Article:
My research examines human-environment relations following a critical political ecology approach, with a focus on conservation, development and agrarian change. Ethnographic in nature, my research examines how regional political economic processes shape resource access and use, exchange relations and environmental change at different societal scales in Southeast Asia. Since 1999, I have examined the historical origins and contemporary consequences of changing conservation practices on the livelihoods and landscapes of rural, resource-reliant peoples in insular Southeast Asia, and particularly on the frontier island of Palawan, the Philippines. I use this frame to critically examine the spread, impact and outcomes of neoliberalism on conservation, livelihoods, and landscapes in the context of protected areas, market-based governance (REDD, PES etc) and resource commodity chains.
My recently completed ARC Future Fellowship (2014-2018) examined indigenous social responses to the convergence of transnational governance, resource extraction (i.e., palm oil, rubber plantations) and climate change in the Philippines and Indonesia. I examined the process and outcomes of indigenous social movements engaging boom crop production and carbon governance in the context of agrarian political economies in southern Palawan and East Kalimantan. This work was in collaboration with the indigenous NGO, NATRIPAL, Palawan State University, and the University of the Philippines Los Banos.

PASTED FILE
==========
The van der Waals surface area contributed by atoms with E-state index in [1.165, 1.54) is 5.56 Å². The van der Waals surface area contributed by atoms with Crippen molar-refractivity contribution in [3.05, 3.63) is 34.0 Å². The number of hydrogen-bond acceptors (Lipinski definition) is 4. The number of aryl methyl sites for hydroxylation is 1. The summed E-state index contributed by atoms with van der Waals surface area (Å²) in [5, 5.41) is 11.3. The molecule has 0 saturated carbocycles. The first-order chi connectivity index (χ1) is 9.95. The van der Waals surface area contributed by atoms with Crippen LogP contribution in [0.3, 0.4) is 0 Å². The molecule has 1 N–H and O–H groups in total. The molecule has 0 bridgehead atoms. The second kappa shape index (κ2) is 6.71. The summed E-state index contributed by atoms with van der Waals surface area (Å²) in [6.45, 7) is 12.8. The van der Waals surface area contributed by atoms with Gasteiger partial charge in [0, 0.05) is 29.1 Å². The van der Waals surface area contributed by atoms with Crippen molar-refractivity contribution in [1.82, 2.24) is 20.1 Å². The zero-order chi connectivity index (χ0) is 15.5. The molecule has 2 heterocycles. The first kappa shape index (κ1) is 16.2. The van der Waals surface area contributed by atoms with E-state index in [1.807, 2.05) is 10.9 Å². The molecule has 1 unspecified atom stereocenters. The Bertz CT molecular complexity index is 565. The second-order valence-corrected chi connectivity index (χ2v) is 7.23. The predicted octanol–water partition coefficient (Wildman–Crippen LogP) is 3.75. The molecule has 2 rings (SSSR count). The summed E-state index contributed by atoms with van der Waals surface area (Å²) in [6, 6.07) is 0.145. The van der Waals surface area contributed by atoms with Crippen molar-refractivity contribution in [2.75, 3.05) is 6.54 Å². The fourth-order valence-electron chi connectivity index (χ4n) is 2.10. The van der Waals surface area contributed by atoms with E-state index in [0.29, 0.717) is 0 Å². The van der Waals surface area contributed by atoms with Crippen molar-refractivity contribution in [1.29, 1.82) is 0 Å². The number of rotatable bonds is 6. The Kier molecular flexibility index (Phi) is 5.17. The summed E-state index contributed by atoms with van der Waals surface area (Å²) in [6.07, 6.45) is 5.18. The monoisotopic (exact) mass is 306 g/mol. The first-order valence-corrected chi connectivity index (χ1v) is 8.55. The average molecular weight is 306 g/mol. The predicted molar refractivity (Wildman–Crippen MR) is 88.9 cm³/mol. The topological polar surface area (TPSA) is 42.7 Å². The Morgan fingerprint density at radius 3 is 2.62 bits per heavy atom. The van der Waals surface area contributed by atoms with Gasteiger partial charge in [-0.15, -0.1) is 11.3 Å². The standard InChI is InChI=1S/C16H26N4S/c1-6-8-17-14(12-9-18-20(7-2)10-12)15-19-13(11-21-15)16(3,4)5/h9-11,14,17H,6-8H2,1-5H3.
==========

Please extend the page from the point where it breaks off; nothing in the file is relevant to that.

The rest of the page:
Related research interests include maritime transitions, fisheries decline and oceans governance, as well as social responses to and movements against varied enclosures and changing identity politics, knowledge and ethnicity during resource use struggles and violence in borderland areas.
I am available to supervise post-graduate students in the broader field of environment and development, but am particularly interested in working with students who have an interdisciplinary background in anthropology, human geography and development studies. While the geographical focus is somewhat open, most of my work has been with students engaged in the political ecology of conservation and development in frontier Southeast Asia.